Dec 07 2011
Former Gov. Rod Blagojevich was sentenced to 14 years in prison and fined $20,000 for what U.S. Attorney Patrick Fitzgerald famously referred to as a criminal corruption crime spree at the time of Blagojevich’s arrest three years ago.
Patti Blagojevich buried her head in her husband’s shoulder and the two embraced. He pulled back to brush tears off her cheek and then rubbed her shoulders.
As he left the courthouse, Blagojevich told reporters “we’re going to keep fighting on through this adversity. . .This is a time to be strong.”
He began his remarks by quoting a line from a Rudyard Kipling poem: “If you can meet with triumph and disaster.”
Standing next to a teary-eyed Patti, Blagojevich said they had to get home “to their babies” and explain “what all this means.”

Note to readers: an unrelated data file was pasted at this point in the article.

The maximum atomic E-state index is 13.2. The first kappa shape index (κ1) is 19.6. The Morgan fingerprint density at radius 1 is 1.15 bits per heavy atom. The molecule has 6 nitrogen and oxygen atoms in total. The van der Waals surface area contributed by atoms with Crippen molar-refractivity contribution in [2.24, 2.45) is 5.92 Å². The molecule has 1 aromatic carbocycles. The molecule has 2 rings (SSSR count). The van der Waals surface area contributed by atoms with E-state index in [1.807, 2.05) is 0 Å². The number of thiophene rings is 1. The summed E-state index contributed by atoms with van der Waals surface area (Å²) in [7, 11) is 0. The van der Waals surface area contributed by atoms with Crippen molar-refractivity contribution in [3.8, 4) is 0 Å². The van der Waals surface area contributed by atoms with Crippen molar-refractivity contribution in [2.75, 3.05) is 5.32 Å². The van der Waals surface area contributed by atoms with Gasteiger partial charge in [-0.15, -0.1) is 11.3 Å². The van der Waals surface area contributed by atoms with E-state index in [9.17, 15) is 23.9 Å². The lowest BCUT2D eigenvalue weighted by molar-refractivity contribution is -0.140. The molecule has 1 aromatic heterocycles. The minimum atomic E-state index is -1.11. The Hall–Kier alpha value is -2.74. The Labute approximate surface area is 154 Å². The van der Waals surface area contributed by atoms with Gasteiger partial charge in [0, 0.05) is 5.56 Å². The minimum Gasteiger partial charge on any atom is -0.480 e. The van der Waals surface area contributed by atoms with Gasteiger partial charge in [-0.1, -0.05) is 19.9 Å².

Blagojevich will have to serve just under 12 years under federal rules that say defendants must complete 85 percent of their sentence. Blagojevich doesn’t have to report to federal prison until Feb. 16.
The sentence handed down by U.S. District Judge James Zagel is more than double the prison term given in 2006 to former Gov. George Ryan, who is serving a 6 ½-year sentence in a federal prison in Terre Haute.
Before pronouncing sentence, Zagel told Blagojevich he had abused the public trust. “When it is the governor who goes bad, the fabric of Illinois is torn and disfigured and not easily repaired,” Zagel said.
The judge said Blagojevich was clearly responsible for his crimes, not his underlings as the former governor had argued. “He marched them and ruined a few of their careers and more than that in the process,” the judge said.
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